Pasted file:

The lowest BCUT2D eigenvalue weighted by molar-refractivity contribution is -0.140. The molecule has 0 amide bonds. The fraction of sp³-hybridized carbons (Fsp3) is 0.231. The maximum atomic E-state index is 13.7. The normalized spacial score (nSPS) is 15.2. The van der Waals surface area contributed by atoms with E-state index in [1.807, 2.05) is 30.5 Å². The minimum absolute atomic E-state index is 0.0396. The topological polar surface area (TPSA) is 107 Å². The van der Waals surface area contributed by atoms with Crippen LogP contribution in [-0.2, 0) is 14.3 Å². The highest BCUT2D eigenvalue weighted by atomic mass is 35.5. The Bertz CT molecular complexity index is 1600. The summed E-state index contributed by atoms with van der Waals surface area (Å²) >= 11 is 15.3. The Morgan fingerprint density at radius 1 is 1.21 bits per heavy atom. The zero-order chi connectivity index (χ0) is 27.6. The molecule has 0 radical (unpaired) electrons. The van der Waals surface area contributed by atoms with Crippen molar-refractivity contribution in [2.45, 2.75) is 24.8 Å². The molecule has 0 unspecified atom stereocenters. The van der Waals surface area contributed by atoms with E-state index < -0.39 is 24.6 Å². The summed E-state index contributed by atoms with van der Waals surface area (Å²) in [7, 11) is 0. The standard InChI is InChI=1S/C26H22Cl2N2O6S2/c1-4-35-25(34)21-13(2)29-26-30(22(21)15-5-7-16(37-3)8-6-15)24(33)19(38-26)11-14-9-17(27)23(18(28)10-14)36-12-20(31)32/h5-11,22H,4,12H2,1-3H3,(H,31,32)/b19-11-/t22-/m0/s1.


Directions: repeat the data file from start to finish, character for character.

The lowest BCUT2D eigenvalue weighted by molar-refractivity contribution is -0.140. The molecule has 0 amide bonds. The fraction of sp³-hybridized carbons (Fsp3) is 0.231. The maximum atomic E-state index is 13.7. The normalized spacial score (nSPS) is 15.2. The van der Waals surface area contributed by atoms with E-state index in [1.807, 2.05) is 30.5 Å². The minimum absolute atomic E-state index is 0.0396. The topological polar surface area (TPSA) is 107 Å². The van der Waals surface area contributed by atoms with Crippen LogP contribution in [-0.2, 0) is 14.3 Å². The highest BCUT2D eigenvalue weighted by atomic mass is 35.5. The Bertz CT molecular complexity index is 1600. The summed E-state index contributed by atoms with van der Waals surface area (Å²) >= 11 is 15.3. The Morgan fingerprint density at radius 1 is 1.21 bits per heavy atom. The zero-order chi connectivity index (χ0) is 27.6. The molecule has 0 radical (unpaired) electrons. The van der Waals surface area contributed by atoms with Crippen molar-refractivity contribution in [2.45, 2.75) is 24.8 Å². The molecule has 0 unspecified atom stereocenters. The van der Waals surface area contributed by atoms with E-state index < -0.39 is 24.6 Å². The summed E-state index contributed by atoms with van der Waals surface area (Å²) in [7, 11) is 0. The standard InChI is InChI=1S/C26H22Cl2N2O6S2/c1-4-35-25(34)21-13(2)29-26-30(22(21)15-5-7-16(37-3)8-6-15)24(33)19(38-26)11-14-9-17(27)23(18(28)10-14)36-12-20(31)32/h5-11,22H,4,12H2,1-3H3,(H,31,32)/b19-11-/t22-/m0/s1.